Friday, June 29, 2007

I've been struggling with

Icky Thump. After I bought the new White Stripes album I called my friends Matt and Trista -- you know, the ones who abandoned me and moved to New York -- and left them a voice mail: "I'm just wondering. Are we over The White Stripes yet?"

It's not that I don't like it, it's just that it's, you know, The White Stripes. They do what they do and they're amazing as usual and it's fine and I'm not freaking out about how mind-blowing it is, it's just the next White Stripes album. Of course it's good and I swear Meg's bass drum is gonna blow out my car speakers if they aren't trashed already, but I'm wanting to feel the magic again, you know?

I just read Kate Sullivan's article about the new album in the LAWeekly, and she's done a great job of putting my response to the album in perspective:

It’s obvious that Icky Thump isn’t as bracingly groundbreaking as White Blood Cells (or The White Stripes, or De Stijl). But it’s also obvious that that’s okay. You see, aesthetically, if not commercially, the White Stripes were an instant classic from the start — and like all instant classics, they’re kind of inherently original, and perennially special. No need to force it. You can only invent peppermint candy once. After that, the main thing is to enjoy it while you got it. Christmas won’t last forever.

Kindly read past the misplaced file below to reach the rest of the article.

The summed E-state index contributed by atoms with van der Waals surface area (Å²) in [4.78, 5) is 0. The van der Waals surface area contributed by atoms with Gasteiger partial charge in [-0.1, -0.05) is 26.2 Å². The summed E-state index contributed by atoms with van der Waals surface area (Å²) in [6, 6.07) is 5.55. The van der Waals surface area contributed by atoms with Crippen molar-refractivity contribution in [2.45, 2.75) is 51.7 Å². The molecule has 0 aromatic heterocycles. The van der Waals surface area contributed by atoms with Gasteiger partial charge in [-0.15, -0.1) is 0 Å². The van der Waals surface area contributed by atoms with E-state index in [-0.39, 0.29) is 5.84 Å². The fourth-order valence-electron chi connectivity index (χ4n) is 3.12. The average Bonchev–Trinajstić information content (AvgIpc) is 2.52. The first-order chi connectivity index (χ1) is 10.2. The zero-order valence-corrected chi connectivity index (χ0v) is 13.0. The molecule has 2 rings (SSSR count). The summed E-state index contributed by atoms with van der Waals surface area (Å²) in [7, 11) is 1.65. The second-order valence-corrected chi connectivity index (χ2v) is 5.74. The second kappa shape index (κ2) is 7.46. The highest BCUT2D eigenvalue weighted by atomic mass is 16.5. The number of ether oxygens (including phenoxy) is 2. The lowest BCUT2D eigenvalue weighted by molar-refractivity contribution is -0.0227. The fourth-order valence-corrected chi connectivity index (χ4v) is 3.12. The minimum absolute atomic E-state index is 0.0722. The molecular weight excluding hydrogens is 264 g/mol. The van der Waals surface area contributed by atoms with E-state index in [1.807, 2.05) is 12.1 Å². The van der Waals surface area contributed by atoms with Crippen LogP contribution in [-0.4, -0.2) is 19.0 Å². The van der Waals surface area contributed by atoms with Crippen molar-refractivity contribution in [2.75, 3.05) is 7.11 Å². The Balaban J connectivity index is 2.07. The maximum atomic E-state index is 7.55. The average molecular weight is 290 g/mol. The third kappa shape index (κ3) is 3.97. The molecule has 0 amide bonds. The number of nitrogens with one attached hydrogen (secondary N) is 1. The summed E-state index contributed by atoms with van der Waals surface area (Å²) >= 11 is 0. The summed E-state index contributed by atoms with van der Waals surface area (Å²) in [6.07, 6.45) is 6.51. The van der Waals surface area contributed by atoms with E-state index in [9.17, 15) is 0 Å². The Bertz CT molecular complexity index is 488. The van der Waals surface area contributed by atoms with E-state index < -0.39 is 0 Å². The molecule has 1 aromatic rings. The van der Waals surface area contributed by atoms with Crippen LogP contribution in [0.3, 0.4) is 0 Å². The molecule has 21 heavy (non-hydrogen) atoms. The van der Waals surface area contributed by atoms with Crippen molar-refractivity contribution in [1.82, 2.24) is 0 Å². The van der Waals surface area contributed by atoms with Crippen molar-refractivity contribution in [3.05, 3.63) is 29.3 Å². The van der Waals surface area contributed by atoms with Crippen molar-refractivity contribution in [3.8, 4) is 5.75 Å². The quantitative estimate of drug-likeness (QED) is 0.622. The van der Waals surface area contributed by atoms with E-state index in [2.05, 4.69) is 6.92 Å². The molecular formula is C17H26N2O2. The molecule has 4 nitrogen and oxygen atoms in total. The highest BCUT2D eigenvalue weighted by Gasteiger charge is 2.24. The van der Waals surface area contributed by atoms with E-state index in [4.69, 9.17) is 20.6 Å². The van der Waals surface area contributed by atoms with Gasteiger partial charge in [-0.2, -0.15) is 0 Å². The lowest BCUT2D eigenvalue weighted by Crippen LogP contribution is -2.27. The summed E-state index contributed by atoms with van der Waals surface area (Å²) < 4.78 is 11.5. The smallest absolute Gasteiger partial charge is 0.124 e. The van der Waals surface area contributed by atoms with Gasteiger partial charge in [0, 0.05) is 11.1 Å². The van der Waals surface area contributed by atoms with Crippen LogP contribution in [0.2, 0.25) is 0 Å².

Maybe that's why I keep running out and buying their records. When this new one came out, I didn't even think much about it or anticipate it like I do other bands, I just knew I had to go to Amoeba and pick it up, having to maneuver through Hollywood traffic and park on the sixth level of the Arclight garage to do so. Oh well, I guess even Christmas is kind of a labor sometimes (or any other celebratory holiday of your metaphorical choosing), but it's still necessary, as much for the present as the past, right?